Since March, researchers at Harvard University and Phreesia, a health care technology company, have been tracking and analyzing data on changes in visit volume and use of telemedicine for 50,000 providers who are Phreesia clients. Visits were captured from February 1 through June 20, 2020. A visit was counted if it was in the practice’s scheduling software and the patient was “checked in.” The data excludes any new Phreesia clients who joined after February 15th, 2020.
In late June, the researchers released the third update to their findings, reflecting trend data since March. Key findings from their previous two reports included that there was a 60% decline in ambulatory care visits when the pandemic began, which continued into the end of April. In mid-May, data suggested that a rebound was beginning. Researchers note in this latest report that while visit numbers have rebounded, they are still substantially lower than before the pandemic.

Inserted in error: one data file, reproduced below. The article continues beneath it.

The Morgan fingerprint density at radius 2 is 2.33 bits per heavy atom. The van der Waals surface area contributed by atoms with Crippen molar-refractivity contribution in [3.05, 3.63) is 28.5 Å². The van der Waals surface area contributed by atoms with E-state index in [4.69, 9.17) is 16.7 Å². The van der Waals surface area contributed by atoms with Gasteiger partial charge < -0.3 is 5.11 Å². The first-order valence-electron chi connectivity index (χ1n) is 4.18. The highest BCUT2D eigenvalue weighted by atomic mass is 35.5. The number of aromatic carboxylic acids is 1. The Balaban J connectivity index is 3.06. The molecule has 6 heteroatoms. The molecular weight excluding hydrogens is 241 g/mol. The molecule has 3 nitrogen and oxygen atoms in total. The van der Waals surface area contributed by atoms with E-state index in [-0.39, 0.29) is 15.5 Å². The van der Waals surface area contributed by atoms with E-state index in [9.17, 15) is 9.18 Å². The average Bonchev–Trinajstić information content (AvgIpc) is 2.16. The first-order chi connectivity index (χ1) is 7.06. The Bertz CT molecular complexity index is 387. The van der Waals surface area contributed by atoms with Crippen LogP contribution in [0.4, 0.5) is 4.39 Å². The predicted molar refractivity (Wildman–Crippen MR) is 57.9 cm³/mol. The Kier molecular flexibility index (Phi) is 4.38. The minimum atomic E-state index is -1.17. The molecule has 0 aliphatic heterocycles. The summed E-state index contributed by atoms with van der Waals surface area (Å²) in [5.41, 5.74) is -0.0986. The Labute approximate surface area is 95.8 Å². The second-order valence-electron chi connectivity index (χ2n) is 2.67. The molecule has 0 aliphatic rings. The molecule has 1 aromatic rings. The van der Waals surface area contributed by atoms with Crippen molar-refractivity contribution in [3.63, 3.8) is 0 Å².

For telemedicine visits specifically, researchers were able to identify those based on notes regarding appointment type or location made in the scheduling software. Telemedicine included both telephone and video visits in this study. Not surprisingly, starting in March, as in-person visits dropped, telemedicine visits increased rapidly. Since a peak in mid-April, telemedicine use has begun to decline, though levels remain higher than prior to the pandemic. Telehealth utilization data tracking numbers from Fair Health also show similar spikes in utilization in April.
The researchers acknowledge some of the study limitations, including that some visits may not have been captured in the software, especially unscheduled telephone encounters. Additionally, early in the pandemic, processes were still being created to designate telemedicine visits within the scheduling software, which may mean that some of that data was not initially captured. See the full study findings for more detailed information.